Maybe you had a slip and fall incident at the local post office, and you ended up with a fractured ankle. Perhaps an FBI agent swerved past you on the freeway, causing you to lose control of your vehicle and ram into other cars. The point is – a federal agency or employee was responsible for your injury.
Naturally, the question on your mind would be – Can I sue the United States government? If so, how do I go about it? Here’s everything you need to know.
Is it Possible to Sue the US Government
The short answer is – yes, you can, but it’s not going to be easy. Filing a civil suit against the federal government is a lot harder than suing a private citizen. These lawsuits are marred with a complex list of legal limitations that may require you to jump through several hoops just to get the justice you deserve.
Historically, the doctrine of sovereign immunity made it impossible to sue the monarchy. That practice has carried over to modern rule, making it impossible to file a civil suit against the government unless, of course, the government allows it. That’s essentially what the Federal Tort Claims Act (FTCA) is – a means through which the government allows private citizens to sue it.
What Is the Federal Tort Claims Act
If a federal employee or agency acts negligently, causing you to suffer harm or injury in the process, the FTCA allows you to take civil action against them. Keep in mind that unless your negligence claim is explicitly allowed by the FTCA, chances are, it will be excluded by sovereign immunity.
Below is an overview of the claims covered under the Act:
- You can only file a claim against an actual employee of the government and not a partner or independent contractor (unless the contractor is treated as an employee)
- The act of negligence needs to have taken place within the employee’s line of work and not when they were off the clock, in which case they’ll be deemed to have acted individually
- Only negligence claims are authorized under the provisions of the Act, as opposed to intentional misconduct (except for wrongful acts perpetrated by law enforcement officers)
- The claim should be based on the existing personal injury and negligence laws in your state
Once you’ve established that your claim is covered under the FTCA and that you can indeed sue the United States government, you can now initiate the administrative process. You’ll need to submit it to the agency responsible for causing your injuries.
Who Is Covered Under the Federal Tort Claims Act
The Federal Tort Claims Act authorizes private citizens to sue the federal government, meaning it protects individual employees from personal liability when acting within the scope of their official duties. Federal employees and public health service officers are all covered under the FTCA.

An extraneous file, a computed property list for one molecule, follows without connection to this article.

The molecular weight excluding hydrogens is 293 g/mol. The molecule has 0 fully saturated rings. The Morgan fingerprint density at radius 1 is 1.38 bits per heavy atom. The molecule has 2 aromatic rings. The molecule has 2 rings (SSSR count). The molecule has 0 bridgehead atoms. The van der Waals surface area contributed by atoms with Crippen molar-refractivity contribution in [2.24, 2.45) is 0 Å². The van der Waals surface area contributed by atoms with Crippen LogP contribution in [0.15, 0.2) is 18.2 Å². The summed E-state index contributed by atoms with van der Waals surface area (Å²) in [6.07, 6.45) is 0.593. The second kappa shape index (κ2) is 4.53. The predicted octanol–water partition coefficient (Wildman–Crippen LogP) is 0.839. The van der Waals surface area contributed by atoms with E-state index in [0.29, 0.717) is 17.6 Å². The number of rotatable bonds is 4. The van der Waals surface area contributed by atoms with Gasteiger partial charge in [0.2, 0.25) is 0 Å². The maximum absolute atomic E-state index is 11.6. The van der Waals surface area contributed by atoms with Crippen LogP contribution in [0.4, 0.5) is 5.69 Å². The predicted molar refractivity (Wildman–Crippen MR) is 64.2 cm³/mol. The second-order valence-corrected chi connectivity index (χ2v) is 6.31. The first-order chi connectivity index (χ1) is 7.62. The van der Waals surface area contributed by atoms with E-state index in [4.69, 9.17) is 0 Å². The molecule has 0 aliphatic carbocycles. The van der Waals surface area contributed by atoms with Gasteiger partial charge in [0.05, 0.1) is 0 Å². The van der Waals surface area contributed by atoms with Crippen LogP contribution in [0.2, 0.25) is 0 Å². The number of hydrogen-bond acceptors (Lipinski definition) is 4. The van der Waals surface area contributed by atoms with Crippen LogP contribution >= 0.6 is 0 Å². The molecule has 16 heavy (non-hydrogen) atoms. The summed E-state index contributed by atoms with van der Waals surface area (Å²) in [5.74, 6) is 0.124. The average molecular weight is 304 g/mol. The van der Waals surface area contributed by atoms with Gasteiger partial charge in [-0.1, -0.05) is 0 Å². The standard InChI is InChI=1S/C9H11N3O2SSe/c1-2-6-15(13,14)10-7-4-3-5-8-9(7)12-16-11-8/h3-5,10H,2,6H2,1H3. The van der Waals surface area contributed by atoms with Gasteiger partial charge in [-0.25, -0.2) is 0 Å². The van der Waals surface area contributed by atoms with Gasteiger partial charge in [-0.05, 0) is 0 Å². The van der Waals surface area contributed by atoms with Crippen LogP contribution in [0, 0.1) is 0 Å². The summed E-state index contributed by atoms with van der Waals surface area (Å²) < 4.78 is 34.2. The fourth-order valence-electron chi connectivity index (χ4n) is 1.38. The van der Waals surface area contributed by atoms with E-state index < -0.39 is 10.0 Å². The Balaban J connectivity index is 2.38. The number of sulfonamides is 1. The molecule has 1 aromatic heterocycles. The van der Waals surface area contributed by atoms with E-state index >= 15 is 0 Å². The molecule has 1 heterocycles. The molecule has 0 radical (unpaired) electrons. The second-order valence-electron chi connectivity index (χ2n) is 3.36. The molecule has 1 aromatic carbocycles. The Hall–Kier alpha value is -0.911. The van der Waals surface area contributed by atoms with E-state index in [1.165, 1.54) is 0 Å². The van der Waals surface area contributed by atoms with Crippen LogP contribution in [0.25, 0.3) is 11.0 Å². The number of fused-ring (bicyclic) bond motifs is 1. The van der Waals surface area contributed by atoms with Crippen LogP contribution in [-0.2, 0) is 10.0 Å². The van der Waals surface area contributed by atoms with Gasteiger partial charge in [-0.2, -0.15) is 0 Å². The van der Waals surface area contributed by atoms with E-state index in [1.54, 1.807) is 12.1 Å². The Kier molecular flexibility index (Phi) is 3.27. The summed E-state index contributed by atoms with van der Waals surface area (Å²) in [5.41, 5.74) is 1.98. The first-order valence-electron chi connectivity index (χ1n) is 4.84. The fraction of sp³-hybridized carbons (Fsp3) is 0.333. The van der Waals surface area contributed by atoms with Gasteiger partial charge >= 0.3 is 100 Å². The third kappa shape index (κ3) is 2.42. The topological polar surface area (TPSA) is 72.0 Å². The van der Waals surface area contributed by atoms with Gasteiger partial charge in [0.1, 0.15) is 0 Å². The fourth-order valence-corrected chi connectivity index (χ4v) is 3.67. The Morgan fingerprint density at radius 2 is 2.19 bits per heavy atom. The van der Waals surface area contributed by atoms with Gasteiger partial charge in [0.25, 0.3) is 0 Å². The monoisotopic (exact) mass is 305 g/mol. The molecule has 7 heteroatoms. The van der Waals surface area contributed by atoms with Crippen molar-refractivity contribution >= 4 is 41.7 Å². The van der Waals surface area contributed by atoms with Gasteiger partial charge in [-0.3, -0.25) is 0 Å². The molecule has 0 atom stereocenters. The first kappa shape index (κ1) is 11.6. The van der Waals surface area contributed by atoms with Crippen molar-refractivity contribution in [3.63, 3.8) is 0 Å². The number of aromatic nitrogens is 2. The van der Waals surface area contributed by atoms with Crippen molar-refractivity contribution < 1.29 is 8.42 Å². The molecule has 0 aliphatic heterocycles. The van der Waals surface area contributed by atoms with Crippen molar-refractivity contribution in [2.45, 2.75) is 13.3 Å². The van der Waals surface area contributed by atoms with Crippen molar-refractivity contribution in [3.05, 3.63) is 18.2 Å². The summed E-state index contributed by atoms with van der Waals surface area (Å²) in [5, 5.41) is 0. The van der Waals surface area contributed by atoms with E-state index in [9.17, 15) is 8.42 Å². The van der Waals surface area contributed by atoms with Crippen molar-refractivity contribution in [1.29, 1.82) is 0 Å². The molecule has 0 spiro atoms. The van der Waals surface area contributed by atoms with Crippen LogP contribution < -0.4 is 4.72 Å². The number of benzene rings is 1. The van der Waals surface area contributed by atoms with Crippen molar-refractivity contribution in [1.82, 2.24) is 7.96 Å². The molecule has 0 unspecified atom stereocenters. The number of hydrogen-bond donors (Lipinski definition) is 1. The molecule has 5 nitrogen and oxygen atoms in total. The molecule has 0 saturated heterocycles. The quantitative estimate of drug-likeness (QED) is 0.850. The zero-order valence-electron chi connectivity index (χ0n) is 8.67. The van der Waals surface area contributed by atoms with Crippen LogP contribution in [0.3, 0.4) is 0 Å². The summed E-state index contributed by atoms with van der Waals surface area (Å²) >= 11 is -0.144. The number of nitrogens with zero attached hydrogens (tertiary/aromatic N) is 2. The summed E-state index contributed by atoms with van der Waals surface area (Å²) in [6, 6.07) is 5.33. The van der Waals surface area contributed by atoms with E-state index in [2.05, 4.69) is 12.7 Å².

What is covered? Acts of negligence or omission that are committed by covered employees within the scope of their employment. The FTCA does not cover deliberate torts such as fraud or battery.
Rules Governing the Administrative Remedies of an FTCA Claim
The administrative remedies phase has specific rules you need to be aware of before filing a lawsuit in court. Here’s a brief overview of each.
Statute of Limitations
The FTCA claim statute of limitations is two years from the date of the incident in question. If you’re filing a medical malpractice suit, the clock starts ticking when you first discover your injury.
Provide Detailed Facts
When filing your claim, ensure it has detailed facts and information about how you sustained the injuries and the damages you suffered as a result. In addition, you’ll need to provide a precise figure to allow the federal agency that employs the person responsible for causing your injuries to investigate your claim and determine whether or not they’ll pay it.
Wait for the Determination Period
The agency has six months within which to respond to your claim. If it admits the validity of your claim, it may pay a portion of or all the damages you seek. You don’t have to go to court to enforce Federal Tort Claims Act settlements.
Sue In Court
If the agency’s offer to settle your claim is not satisfactory, you can file a formal lawsuit in a court of law. You’ll have six months within which to do this.
Only Sue After You’ve Received a Response
In some cases, you may not get a response from the government regarding your claim long after the six-month determination period has elapsed. You cannot sue in court before you receive a response. As long as your claim is under consideration, there’s no time limit to file a suit.
How to File a FTCA Claim
Once you have exhausted your administrative remedies meaning, you’re not satisfied with the offer you received from the federal agency; you can now file a lawsuit against the federal government.
To file an administrative claim, you need to fill out Standard Form 95 or SF 95 for short, which you can download from any federal agency website. Instructions on how to fill out SF 95 form and where to send it are provided on the document.
Some of the information you need to provide on the SF 95 form include:
- The name of the appropriate federal agency
- Your name, address, and date of birth
- The date and time of the accident or incident
- The basis of the claim
- Information on the nature and extent of the personal injury, wrongful death, or property damage
- Names and addresses of the witnesses
- The amount of the claim
- Information regarding the insurance coverage of the damaged property or vehicle
Once you’ve gone through the administrative process, only then can you sue the government in federal court to seek monetary compensation.
It is worth noting that the government pays out millions of dollars every year in Federal Tort Claims Act settlements. Therefore, despite the numerous limitations placed on these claims, it is worth pursuing if you believe you have a valid case.
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